8 Tips for Reducing Food Waste
The simplest way to reduce food waste is to repurpose the food. Before you throw the food in the compost bin or the trash, here are our 8 tips for reducing food waste.
Do you have leftover vegetables? Consider cutting them into slices for chips. Now you can dry them to create tasty, healthy snacks. This is true whether you have potatoes or bananas.
Do you have leftover vegetables and/or meat? Dice them so they can be used to make stew. If you’re making a pasta dish like lasagna, you can put chopped steak and small veggie pieces in the layer to get a healthier version. And it won’t be as obvious as vegetable lasagna or trying to serve your family veggie pasta made from spinach.
Do you have a baby? You can reduce food waste by pureeing the food you’re making or have leftovers to make your own baby food.
Do you want to drink more smoothies but can’t afford the mixes at the store? You can save a lot by using imperfect produce and running it through a food processor. Note that you can reduce food waste by using leftover food in the processor, too. Those leftover greens from your salad can be liquefied and mixed with fruit juice to make a green goddess smoothie. You could grind leftover nuts from a recipe or fruit from a fruit tray and mix it into tomorrow morning’s smoothie.
Make your own sauces and jellies. Chop up and puree fruit to create spreads for bagels and sandwich bread. Cut up tomatoes and vegetables to create healthier sauce, such as adding tomatoes and peppers you ran through the food processor to your store bought spaghetti sauce.
See your leftovers as the base for your next dish. Dice leftover stir-fry vegetables to mix into meatloaf. That’s aside from the ability to slice and dice ugly vegetables to create cheap homemade stir-fry mixes you can combine with leftover meat or the vegetarian protein of your choice. Note that shredded peppers and diced nuts make a great salad topping, too.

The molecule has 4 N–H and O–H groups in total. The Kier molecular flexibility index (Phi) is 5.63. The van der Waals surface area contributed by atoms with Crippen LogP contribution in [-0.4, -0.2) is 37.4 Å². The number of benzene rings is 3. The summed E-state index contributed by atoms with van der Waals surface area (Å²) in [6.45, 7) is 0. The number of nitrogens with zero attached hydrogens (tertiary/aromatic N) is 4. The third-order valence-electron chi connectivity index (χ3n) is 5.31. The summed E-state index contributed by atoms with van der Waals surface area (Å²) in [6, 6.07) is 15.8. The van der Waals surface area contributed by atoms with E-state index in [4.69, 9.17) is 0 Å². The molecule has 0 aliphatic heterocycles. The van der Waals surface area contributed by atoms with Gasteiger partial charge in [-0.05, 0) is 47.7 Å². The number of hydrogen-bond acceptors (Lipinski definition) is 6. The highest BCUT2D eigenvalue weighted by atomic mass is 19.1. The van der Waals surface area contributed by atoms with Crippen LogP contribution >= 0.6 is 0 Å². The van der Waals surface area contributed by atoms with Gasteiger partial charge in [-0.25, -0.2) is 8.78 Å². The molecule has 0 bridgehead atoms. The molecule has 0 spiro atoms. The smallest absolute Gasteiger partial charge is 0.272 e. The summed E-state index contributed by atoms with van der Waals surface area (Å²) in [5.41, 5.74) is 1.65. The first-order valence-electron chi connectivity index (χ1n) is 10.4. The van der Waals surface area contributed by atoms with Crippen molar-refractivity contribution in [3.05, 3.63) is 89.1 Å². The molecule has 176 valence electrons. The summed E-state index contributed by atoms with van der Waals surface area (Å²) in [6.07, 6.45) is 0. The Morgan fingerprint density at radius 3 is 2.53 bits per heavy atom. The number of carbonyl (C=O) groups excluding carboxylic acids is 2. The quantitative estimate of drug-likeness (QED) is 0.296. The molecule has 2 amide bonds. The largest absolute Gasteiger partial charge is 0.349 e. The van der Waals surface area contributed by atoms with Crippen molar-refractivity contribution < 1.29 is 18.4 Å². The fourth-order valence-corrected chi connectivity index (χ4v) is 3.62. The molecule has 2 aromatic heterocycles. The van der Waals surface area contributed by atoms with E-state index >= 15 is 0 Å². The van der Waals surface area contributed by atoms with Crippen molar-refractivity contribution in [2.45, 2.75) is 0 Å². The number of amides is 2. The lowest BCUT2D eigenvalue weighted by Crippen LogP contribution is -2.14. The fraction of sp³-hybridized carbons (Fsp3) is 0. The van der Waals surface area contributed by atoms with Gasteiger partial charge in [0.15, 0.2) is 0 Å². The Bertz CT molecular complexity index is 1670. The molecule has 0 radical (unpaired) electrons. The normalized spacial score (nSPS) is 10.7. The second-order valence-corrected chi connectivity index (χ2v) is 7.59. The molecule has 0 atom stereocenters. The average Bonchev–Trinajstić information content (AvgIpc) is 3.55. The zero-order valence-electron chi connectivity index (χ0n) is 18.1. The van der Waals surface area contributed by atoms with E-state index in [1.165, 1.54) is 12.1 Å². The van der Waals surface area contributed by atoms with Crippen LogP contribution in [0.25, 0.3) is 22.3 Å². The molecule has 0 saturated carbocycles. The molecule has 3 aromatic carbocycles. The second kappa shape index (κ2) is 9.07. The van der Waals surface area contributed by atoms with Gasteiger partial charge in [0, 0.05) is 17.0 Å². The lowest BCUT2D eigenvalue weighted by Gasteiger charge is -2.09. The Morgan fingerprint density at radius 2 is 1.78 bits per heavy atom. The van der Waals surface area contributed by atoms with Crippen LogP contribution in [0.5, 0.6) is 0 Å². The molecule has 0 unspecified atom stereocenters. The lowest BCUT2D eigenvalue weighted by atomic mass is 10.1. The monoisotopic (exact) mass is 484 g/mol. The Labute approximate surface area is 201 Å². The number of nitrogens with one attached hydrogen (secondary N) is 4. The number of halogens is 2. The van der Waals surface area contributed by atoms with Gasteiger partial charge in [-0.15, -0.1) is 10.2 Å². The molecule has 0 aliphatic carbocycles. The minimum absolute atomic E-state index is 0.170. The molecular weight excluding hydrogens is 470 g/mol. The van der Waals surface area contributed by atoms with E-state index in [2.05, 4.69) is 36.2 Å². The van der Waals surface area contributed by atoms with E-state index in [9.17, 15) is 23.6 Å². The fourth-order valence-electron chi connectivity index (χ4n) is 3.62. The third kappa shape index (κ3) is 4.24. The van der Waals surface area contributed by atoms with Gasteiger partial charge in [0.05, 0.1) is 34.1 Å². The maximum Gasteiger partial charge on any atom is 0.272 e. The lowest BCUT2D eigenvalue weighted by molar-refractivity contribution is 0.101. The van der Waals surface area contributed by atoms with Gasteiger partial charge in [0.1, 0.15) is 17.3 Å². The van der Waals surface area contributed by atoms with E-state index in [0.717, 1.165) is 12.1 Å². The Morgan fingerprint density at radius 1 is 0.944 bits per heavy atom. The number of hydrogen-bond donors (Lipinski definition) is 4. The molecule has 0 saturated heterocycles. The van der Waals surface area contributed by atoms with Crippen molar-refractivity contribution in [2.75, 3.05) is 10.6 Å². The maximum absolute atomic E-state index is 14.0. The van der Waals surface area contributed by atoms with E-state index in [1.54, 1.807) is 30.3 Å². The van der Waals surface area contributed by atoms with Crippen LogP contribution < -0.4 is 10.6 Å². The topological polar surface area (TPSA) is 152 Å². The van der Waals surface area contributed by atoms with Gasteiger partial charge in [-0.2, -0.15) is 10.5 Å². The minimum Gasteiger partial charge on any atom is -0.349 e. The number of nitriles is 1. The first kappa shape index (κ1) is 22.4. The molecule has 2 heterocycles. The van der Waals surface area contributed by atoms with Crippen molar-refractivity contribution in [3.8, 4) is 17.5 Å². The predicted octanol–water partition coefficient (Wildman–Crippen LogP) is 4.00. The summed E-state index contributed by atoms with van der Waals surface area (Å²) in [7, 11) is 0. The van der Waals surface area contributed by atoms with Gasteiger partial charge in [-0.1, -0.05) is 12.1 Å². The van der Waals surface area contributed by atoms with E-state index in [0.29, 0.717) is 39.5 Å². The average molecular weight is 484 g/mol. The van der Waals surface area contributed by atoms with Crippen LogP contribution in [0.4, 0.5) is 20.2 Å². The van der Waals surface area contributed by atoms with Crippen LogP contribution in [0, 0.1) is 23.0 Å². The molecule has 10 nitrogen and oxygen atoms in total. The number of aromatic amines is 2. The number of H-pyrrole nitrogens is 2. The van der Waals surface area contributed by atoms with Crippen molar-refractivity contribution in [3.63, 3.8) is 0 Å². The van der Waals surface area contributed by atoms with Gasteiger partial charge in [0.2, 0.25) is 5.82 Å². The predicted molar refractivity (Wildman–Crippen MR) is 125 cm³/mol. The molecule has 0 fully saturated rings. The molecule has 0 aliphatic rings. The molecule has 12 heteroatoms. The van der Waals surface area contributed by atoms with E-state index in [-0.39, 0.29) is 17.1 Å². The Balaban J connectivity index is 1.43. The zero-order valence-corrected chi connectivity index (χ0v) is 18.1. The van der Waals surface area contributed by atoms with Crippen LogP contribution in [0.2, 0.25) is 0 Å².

Turn your leftovers into tomorrow’s brownbag lunch. You could put the single leftover servings of meat and vegetables in a bowl, seal it with a lid, and put it in a freezer. As long as the food can be safely frozen and reheated, you could save several dollars a day by repurposing your dinner leftovers as lunches. If the leftovers aren’t filling enough for a full meal by themselves, add a can of corn or green beans to the container or take supplemental healthy snacks to eat alongside it.
Do your research before you feed your pets your leftovers. Cats might be given leftover fish and other meat. Dogs can be given bread and meat. However, you may not want to do this because they become accustomed to waiting for your food instead of eating from the food bowl. This practice can also lead to your kids using the dog as a garbage disposal of food they don’t like, regardless of how well the dog can actually digest it. Yet you may be able to give the dogs leftover meat trimmings without harm. Just don’t feed these leftovers to wild animals. You’ll eliminate their fear of humans and cause them to lose their ability to forage on their own.